Not long ago I was interviewed by The Washington Post, and as the journalist walked into my office he was taken aback. I introduced him to three of my staff members while we made our way back to my personal office. As we were sitting down to talk, he mentioned he was somewhat surprised.
We see the madness of today and hope for a better tomorrow. We don’t know exactly how to hope or how to express it. But whether we realize it or not, we all hope and wait for Hope to return. This Advent, we need him again—to restore and reconcile and bring justice and grace and peace. This is our potent hope.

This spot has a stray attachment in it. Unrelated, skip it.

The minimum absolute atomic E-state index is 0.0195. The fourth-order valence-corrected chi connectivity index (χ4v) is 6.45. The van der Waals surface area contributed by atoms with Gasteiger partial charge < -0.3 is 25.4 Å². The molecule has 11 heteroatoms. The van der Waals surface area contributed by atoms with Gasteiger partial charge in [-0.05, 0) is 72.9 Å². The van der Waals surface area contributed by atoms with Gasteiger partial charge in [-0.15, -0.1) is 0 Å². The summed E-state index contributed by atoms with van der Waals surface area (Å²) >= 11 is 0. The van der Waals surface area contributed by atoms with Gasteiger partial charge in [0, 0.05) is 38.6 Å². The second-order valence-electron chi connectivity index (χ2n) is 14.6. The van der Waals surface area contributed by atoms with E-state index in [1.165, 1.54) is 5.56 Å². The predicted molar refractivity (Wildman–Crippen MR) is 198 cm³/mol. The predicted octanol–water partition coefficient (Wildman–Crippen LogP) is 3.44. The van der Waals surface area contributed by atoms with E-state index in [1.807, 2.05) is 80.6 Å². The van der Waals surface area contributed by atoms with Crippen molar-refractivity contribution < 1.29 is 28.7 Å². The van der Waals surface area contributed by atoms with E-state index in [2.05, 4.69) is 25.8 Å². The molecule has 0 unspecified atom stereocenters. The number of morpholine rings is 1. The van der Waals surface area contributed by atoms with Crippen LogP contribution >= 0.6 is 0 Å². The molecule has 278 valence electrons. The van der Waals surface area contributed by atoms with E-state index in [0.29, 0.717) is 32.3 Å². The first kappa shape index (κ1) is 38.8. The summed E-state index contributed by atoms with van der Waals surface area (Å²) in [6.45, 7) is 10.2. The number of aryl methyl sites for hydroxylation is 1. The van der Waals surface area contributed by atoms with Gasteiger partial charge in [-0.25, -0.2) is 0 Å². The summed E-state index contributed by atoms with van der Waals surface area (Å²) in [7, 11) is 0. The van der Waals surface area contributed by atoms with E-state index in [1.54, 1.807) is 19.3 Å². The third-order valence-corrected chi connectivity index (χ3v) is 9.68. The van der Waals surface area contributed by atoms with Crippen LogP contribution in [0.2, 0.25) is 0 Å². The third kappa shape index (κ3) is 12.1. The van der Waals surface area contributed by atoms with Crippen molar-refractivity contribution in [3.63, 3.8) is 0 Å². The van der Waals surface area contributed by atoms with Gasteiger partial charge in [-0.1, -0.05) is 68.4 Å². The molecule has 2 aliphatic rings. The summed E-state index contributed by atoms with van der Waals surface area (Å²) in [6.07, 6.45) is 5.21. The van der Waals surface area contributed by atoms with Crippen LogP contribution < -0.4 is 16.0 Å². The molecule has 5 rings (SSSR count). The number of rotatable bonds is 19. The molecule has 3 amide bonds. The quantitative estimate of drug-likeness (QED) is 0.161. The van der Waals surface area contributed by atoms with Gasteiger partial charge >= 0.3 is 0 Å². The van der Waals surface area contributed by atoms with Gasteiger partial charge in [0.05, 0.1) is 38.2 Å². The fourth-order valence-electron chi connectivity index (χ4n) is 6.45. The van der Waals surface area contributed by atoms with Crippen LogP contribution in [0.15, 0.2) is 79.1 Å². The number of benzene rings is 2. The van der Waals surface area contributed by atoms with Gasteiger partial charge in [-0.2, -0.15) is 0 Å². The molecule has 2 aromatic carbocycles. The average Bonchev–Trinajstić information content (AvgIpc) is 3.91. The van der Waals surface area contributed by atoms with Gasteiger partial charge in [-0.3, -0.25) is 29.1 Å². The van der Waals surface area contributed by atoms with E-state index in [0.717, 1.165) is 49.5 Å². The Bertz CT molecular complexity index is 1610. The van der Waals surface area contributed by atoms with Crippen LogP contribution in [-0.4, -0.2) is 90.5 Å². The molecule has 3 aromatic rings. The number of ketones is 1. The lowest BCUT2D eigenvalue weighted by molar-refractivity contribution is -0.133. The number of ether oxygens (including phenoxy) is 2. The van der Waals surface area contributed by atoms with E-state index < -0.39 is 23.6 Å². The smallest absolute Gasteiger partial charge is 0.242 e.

Advent is like the wallflower at a techno-dance party. It is the tea in a world of coffee drinkers. It is the silent prayer uttered in a Pentecostal-style worship service. It is the grief of a person in the midst of a Christmas party. Advent is the silent night between the wrapped Christmas trees glaring light. It takes paying attention. And it takes extraordinary religious discipline to carve out this space.